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Dystopian books 2022

Feel kinda like you're living in a dystopian sci-fi/fantasy story? You're not alone. The Guide/Reviews Database: Subject: Dystopias has lots of book recommendations; mostly YA, some middle-grade, and a handful of picture books (hi, Tomi Ungerer!). See also "What Makes a Good YA Dystopian Novel?" (from 2012) and other links and...

Foreseeable futures

Speculative fiction can provide an effective vehicle for authors to comment on and critique the state of our own world. The following new YA novels examine timely social issues in new settings, whether far-flung galaxies or uncomfortably close-to-home dystopian societies. (And by the way, did you know The Hunger Games...

Review of the Killer of Enemies trilogy

Killer of Enemiesby Joseph BruchacMiddle School, High School     Tu/Lee & Low     358 pp.10/13     978-1-62014-143-4     $19.95     gA deadly assassin with extrasensory powers that help her locate her adversaries, Lozen works as a monster-killer, taking out genetically modified superbeasts — giant bloodthirsty eagles, the vampiric Bloodless, a colossal anaconda —...

Dystopian teen heroes

These four novels envision authoritarian societies, some in the future, some not-so-futuristic, that cause their teenage protagonists to take revolutionary action.Under Little Town's strict Regime, no one crosses the border to or from Old Country — until the Duda family arrives as refugees. Protagonist Charlie befriends teenager Pavel Duda and...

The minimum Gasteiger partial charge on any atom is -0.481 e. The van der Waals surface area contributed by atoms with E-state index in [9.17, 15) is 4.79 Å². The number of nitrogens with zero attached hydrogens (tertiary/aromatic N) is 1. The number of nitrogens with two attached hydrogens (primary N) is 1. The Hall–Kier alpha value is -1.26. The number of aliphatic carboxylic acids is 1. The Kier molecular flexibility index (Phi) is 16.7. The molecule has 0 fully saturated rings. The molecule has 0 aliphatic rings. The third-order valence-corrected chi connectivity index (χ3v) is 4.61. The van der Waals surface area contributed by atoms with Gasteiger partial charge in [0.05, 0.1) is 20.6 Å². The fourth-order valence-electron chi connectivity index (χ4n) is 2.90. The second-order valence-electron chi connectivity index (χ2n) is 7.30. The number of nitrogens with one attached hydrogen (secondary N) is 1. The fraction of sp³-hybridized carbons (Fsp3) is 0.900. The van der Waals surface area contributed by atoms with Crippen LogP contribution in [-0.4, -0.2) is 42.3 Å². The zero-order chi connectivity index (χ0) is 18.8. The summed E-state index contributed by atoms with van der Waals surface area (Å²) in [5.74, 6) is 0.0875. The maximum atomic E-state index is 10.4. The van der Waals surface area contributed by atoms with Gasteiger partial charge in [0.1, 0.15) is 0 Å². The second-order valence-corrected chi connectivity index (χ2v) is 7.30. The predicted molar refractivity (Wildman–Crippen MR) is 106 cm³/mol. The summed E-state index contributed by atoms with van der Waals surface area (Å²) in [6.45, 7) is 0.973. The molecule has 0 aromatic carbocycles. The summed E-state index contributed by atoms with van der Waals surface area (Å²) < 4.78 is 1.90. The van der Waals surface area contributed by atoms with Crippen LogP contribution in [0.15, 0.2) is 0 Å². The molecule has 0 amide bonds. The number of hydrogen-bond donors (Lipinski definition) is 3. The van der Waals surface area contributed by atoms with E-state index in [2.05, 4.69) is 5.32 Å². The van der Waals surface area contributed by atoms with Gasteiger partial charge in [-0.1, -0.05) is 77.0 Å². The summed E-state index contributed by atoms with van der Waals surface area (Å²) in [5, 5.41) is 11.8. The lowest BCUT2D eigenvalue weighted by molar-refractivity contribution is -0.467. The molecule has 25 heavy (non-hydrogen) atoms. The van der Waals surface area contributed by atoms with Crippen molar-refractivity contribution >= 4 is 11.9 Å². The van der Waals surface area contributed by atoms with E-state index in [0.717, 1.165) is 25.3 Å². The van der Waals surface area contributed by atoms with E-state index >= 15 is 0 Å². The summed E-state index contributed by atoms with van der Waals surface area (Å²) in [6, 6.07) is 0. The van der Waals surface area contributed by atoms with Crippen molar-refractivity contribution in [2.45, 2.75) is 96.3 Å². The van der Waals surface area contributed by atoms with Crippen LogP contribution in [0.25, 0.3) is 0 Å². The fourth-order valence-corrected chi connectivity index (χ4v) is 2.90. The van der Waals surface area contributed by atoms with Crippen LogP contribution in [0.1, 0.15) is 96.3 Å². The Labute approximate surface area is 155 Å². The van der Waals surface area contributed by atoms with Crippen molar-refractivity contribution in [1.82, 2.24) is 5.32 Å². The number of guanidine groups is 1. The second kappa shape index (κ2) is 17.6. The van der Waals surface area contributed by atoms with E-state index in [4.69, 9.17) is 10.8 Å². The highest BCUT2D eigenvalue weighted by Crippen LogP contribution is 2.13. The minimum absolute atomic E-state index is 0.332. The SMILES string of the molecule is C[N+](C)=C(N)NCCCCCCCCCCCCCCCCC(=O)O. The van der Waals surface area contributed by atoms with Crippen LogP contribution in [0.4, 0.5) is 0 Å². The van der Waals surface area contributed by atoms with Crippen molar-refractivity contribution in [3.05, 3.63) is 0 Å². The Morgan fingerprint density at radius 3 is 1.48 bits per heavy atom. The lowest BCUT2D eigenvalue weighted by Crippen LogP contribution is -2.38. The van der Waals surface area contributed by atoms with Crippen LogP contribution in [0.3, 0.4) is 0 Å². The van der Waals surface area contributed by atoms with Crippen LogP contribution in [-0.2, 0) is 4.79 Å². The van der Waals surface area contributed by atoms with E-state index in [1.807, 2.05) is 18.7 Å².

[In anticipation of The CW’s forthcoming "gritty" adaptation of Little Women]My name is Jo March. My home is Concord, Massachusetts. I live with my mother and three sisters while my father fights in the war.No, even that’s wrong.My name is Jo March. My home is Philadelphia, Pennsylvania. My half-sisters and...

Brave new worlds

Along with questions about technological and scientific advances, these recent YA novels — three sci-fi adventures and one science-centric historical fantasy — implicitly explore issues of social justice, inviting readers to think critically about our own world.Having escaped from prisonlike Haven in Killer of Enemies, a battle-hardened Lozen now leads...

Allegiant movie review

Last spring, the inimitable Siân reviewed Insurgent, the second movie in the Divergent series. Among her observations: “Things exploded. A lot.”I doubt it will surprise anyone that in Allegiant (directed by Robert Schwentke; Summit, March 2016; PG-13), the third adaptation in the trilogy — no, wait, the first part of...

Reviews of Suzanne Collins's Hunger Games trilogy

The Hunger Games [Hunger Games]by Suzanne CollinsMiddle School, High School     Scholastic      374 pp.10/08     978-0-439-02348-1      $17.99Survivor meets “The Lottery” as the author of the popular Underland Chronicles returns with what promises to be an even better series. The United States is no more, and the new Capitol, high in the...

Insurgent movie review

Not having read the Divergent series, I thought myself a great choice of reviewer for the movies — I am a clean slate, after all. And Divergent was fun. It had action, sacrifice, kickassery, feminine heroism, and Rose from Titanic. It had fighting and loving and tattoos and whooping and...

Dystopian YA lit panel at MIT

moderator Marah Gubar with Kristin Cashore and Kenneth KiddLast night MIT hosted a Communications Forum, "Coming of Age in Dystopia: The Darkness of Young Adult Fiction." The discussion was moderated by associate professor of literature Marah Gubar, with panelists Kenneth Kidd, children's literature scholar and author (Freud in Oz) and...

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